Japanese Culture Essay

604 WordsDec 2, 20093 Pages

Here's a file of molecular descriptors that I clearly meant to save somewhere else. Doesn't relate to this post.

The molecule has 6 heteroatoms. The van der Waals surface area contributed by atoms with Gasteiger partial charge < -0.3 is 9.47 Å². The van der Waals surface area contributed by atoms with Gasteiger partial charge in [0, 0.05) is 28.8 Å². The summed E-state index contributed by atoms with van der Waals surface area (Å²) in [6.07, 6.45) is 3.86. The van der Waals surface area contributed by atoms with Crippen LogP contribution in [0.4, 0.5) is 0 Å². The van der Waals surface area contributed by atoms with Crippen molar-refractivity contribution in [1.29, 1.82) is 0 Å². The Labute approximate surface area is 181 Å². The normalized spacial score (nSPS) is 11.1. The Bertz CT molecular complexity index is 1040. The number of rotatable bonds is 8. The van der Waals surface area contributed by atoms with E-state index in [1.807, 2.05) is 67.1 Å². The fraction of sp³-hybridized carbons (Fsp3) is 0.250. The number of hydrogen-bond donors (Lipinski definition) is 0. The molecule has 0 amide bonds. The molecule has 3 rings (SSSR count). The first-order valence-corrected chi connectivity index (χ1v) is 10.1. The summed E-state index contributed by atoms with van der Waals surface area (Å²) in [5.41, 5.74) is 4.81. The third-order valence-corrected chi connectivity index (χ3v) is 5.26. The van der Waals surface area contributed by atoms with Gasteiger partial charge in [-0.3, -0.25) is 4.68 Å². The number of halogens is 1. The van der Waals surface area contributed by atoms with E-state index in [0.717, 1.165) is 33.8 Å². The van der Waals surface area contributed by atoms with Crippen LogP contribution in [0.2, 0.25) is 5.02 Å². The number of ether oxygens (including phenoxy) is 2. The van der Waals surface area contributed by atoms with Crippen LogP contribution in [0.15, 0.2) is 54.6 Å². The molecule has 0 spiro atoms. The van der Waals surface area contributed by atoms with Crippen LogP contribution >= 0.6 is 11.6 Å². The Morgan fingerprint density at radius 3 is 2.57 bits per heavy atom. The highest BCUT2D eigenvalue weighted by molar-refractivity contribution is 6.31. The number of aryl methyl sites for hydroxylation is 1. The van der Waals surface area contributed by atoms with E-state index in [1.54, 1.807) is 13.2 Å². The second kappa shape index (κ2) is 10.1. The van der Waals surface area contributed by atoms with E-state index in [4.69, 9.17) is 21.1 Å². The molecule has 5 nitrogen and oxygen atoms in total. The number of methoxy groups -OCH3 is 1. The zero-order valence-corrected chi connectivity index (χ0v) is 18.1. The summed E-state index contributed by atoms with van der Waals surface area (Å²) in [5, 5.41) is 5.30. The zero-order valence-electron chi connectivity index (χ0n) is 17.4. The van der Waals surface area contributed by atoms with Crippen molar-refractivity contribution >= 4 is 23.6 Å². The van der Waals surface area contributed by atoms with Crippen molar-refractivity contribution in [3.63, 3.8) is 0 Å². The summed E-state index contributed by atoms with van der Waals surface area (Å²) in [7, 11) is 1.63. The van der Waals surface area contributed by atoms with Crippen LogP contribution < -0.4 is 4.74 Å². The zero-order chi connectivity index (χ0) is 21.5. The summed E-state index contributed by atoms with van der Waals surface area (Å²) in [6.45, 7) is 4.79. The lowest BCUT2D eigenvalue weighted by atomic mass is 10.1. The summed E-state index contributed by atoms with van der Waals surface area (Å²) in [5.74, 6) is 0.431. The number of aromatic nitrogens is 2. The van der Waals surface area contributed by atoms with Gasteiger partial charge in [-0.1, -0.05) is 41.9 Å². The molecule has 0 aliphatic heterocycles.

In every culture and within every individual, there is the dilemma of balancing the various aspects occurring continuously throughout one’s life. Emotions, desires, and responsibilities become inevitability a part of these aspects, causing the balance to become imbalanced and one’s life to instantly turn into chaos. In Japanese culture, there are two aspects that have great importance and this is called Uchi-Soto. Uchi consists of what one projects on the inside, either to close friends or themselves, believing that this will not leek out into the public. Soto pertains to what one projects to the outside; this aspect is one’s social self and does not always exhibit a person’s true feelings. Balancing out the Uchi with the Soto is difficult because the Uchi sometimes falls into the Soto and causes damaging consequences. Such examples can be found in Japanese films, specifically the films, The Mistress, Drunken Angel, and Gonza the Spearman. In the film, The Mistress, or the novel, Wild Geese, written by Mori Ogai, the main heroine Otama becomes highly confused as she fights to hide her secret admiration for Okada while still remaining a dutiful mistress towards Suezo. Publicly, Otama portrays a weak and innocent child. Around town, she is known as a moneylender’s mistress. She is well taken care of as other women nearby live in poverty and hunger; thus, she gains little respect and may be seen as spoiled. Privately; however, she feels trapped in a life she does not care to live. As the story continues, her Uchi becomes stronger then Soto and she allows her feelings of love towards Okada and hatred for Suezo to break through into the Soto, which imbalances the Uchi-Soto equilibrium. In the end, she never manages to find her role in life nor does she re-balance the Uchi and Soto, but she does manage to become socially more

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